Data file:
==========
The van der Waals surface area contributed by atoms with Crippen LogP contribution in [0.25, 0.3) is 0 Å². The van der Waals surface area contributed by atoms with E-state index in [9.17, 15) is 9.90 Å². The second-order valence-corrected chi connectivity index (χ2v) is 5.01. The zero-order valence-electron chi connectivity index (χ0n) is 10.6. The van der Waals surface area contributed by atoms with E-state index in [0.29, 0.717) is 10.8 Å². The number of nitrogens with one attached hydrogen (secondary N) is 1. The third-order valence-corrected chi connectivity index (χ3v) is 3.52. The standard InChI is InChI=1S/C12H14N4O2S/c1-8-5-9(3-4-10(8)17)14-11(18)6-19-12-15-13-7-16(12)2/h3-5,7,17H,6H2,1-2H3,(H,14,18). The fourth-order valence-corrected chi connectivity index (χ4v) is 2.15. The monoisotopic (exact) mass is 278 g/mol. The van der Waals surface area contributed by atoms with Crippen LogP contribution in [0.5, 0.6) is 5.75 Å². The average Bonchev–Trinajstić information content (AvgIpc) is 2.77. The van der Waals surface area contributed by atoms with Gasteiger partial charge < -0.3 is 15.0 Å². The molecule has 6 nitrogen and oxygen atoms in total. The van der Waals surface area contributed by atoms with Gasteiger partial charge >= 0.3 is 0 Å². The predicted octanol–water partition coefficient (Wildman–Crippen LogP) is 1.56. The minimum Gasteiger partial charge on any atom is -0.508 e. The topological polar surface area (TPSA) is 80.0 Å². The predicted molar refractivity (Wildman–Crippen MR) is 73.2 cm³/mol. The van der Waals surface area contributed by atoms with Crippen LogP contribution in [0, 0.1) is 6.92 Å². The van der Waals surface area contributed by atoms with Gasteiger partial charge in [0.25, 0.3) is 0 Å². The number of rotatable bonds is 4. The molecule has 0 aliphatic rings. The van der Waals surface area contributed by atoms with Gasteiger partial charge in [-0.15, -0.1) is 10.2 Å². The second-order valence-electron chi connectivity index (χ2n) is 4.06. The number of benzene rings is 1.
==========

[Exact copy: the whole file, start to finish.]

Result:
The van der Waals surface area contributed by atoms with Crippen LogP contribution in [0.25, 0.3) is 0 Å². The van der Waals surface area contributed by atoms with E-state index in [9.17, 15) is 9.90 Å². The second-order valence-corrected chi connectivity index (χ2v) is 5.01. The zero-order valence-electron chi connectivity index (χ0n) is 10.6. The van der Waals surface area contributed by atoms with E-state index in [0.29, 0.717) is 10.8 Å². The number of nitrogens with one attached hydrogen (secondary N) is 1. The third-order valence-corrected chi connectivity index (χ3v) is 3.52. The standard InChI is InChI=1S/C12H14N4O2S/c1-8-5-9(3-4-10(8)17)14-11(18)6-19-12-15-13-7-16(12)2/h3-5,7,17H,6H2,1-2H3,(H,14,18). The fourth-order valence-corrected chi connectivity index (χ4v) is 2.15. The monoisotopic (exact) mass is 278 g/mol. The van der Waals surface area contributed by atoms with Crippen LogP contribution in [0.5, 0.6) is 5.75 Å². The average Bonchev–Trinajstić information content (AvgIpc) is 2.77. The van der Waals surface area contributed by atoms with Gasteiger partial charge < -0.3 is 15.0 Å². The molecule has 6 nitrogen and oxygen atoms in total. The van der Waals surface area contributed by atoms with Gasteiger partial charge >= 0.3 is 0 Å². The predicted octanol–water partition coefficient (Wildman–Crippen LogP) is 1.56. The minimum Gasteiger partial charge on any atom is -0.508 e. The topological polar surface area (TPSA) is 80.0 Å². The predicted molar refractivity (Wildman–Crippen MR) is 73.2 cm³/mol. The van der Waals surface area contributed by atoms with Crippen LogP contribution in [0, 0.1) is 6.92 Å². The van der Waals surface area contributed by atoms with Gasteiger partial charge in [0.25, 0.3) is 0 Å². The number of rotatable bonds is 4. The molecule has 0 aliphatic rings. The van der Waals surface area contributed by atoms with Gasteiger partial charge in [-0.15, -0.1) is 10.2 Å². The second-order valence-electron chi connectivity index (χ2n) is 4.06. The number of benzene rings is 1.